Comics writer Thom Roep (61) has announced in an interview with nu.nl that he will quit as Editor-in-Chief of one of the country’s most successful magazines of the past 50 years, Donald Duck.
Roep said the growing importance of the Internet for the franchise was his reason for leaving. All the major Disney characters have Dutch Twitter accounts and Roep feels that “it is no longer credible that I lead a team that is concerned with, and enthusiastic about, things that just do not mean as much to me. I am so old-fashioned that I read tweets from paper. I am a paper man. That is why it is time for a younger person to take over, somebody who is interested in the digital side of things. I do not want to be a pretender.”
Donald Duck was founded in 1952 as a weekly when other countries already had Disney magazines. The magazine managed to sell at least 300,000 issues each week until recently, mainly because it relies on subscriptions. Roep thinks its success stems from the fact that “[the magazine] is passed from generation to generation. Parents want to give their children the same pleasant childhood memories as they had. Let’s be honest though: if the magazine did not exist and it was started now, it would not manage to sell 10% of what we sell now. Would a white duck in a sailor suit be successful?”
Sales figures have been dropping—currently they are at 278,000 issues—and publisher Sanoma have been producing themed issues to get more advertisers on board. Today a special issue about the inauguration of the new king was released (see illustration). It contains a story, Abduckation, that according to Roep refers to a famous saying that was popular around the time Beatrix became queen. I am guessing this refers to ‘geen woning, geen kroning’ (no coronation when there is a shortage of houses), the slogan under which squatters disrupted Beatrix’s inauguration.
Roep wants to return to writing comics. In the past he has written the Douwe Dabbert series which was drawn by Piet Wijn.
See also: Students prefer Donald Duck magazine over serious newspaper.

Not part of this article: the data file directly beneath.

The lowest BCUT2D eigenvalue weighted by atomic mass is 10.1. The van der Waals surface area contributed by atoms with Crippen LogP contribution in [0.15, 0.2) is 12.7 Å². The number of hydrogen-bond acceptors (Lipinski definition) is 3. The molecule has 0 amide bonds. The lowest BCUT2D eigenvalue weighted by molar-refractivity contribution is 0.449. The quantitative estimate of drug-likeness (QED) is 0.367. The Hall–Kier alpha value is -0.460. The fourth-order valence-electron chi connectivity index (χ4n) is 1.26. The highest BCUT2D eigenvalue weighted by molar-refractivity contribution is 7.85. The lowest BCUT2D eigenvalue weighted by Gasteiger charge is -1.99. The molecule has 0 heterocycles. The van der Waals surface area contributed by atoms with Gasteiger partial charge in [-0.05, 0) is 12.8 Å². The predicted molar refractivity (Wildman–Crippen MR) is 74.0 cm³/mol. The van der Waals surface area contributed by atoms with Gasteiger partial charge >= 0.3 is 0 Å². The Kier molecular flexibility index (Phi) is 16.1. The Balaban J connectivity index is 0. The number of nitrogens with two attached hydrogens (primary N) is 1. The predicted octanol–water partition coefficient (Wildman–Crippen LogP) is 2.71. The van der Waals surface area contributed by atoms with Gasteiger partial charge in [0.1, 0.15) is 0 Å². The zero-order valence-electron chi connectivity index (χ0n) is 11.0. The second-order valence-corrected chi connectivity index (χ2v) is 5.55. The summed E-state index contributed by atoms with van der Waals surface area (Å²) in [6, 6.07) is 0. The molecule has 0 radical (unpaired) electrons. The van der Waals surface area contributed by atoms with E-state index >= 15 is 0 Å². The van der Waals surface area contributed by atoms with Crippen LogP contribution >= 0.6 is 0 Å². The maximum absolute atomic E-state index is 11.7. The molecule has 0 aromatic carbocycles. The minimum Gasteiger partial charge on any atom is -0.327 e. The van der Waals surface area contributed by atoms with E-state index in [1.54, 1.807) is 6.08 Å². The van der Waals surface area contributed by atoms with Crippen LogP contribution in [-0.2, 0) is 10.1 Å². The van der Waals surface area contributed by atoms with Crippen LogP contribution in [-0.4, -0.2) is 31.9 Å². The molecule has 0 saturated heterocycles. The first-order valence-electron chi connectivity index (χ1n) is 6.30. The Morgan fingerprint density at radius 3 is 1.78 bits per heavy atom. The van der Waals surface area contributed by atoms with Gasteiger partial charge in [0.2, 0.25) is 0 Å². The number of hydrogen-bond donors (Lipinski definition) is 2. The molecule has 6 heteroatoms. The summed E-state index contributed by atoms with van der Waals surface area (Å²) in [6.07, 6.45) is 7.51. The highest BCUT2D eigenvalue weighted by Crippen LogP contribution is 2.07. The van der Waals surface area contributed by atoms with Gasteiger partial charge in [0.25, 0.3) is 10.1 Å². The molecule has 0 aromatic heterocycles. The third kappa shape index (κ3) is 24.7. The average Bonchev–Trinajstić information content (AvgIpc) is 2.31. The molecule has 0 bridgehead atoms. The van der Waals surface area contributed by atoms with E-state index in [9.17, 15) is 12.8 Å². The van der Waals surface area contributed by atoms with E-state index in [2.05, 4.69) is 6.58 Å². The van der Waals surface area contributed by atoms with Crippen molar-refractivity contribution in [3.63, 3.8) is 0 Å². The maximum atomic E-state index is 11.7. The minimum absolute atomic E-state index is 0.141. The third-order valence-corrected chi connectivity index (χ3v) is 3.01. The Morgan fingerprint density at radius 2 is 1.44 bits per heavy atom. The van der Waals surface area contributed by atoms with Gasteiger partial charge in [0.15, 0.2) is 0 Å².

Disclaimer: I have written stories for Donald Duck magazine.
(Image: Donald Duck)
Tags: Donald Duck, King Willem Alexander, Queen Beatrix, squatters, squatting, Thom Roep, Walt Disney
Last Sunday a group of thugs who were sharing a building complex in the Kinkerstraat in Amsterdam with a group of squatters drove out the latter with the use of force, wounding three of the squatters. At the end of the fight, the police installed the squatters back in the building, and arrested 14 members of both groups. One of the squatters was taken to a hospital with a double fractured jaw.
The squatters told Parool (Dutch) that the thugs spoke Russian with each other and partly consisted of builders that were staying nearby. Quote thinks (Dutch) that the owner of the Vinkzicht buildings, Cornelis Komen, may have paid the thugs to drive off the squatters. Komen denies the allegations.
The buildings have had no designated use since 1972 until Komen bought the six buildings in 1999 for 1.6 million euro each, with the plan to wreck them and build a hotel in their stead. That plan came under heavy fire from the neighbourhood, which managed to convince city hall to declare the gables monuments.
The top floors of the buildings are rented out in so-called anti-squat constructions where a tenant gets a short-term lease typically at a low price. Sometimes, you can score magnificently large housing this way for a price way below the going rate of the average shoebox an Amsterdam resident calls their castle, though I hear that with the housing shortage in the city even the anti-squat rates have gone up.
Squatting is mainly legal in the Netherlands (albeit often frowned upon) because of a constitutional right to domestic peace. The police may not invade your home, even if your means to acquire the home may have been less than legal. The house owner must then go to court and prove they have a pressing need with their property to get the squatters evicted. Neighbours tend to prefer squatters over slowly decaying houses.
It’s been a while since I’ve heard of thugs being used to evict people. The university grapevine in Nijmegen had stories of students being evicted this way, but I cannot remember a single proven one.
This is one of those stories that spawns two new questions for every answer you find, so I’d rather field any actual questions our readers have.
Totally off-topic: many congratulations to Orangemaster for getting her Dutch driver’s license! Wootalicious!
Link: Radio Netherlands, the only medium I could find so far that thinks the fight was between two groups of squatters.
(Photo of the Kinkerstraat by Wikimedia user Ilonamay, some rights reserved)
Tags: crime, housing, journalism, landlords, squatting, thugs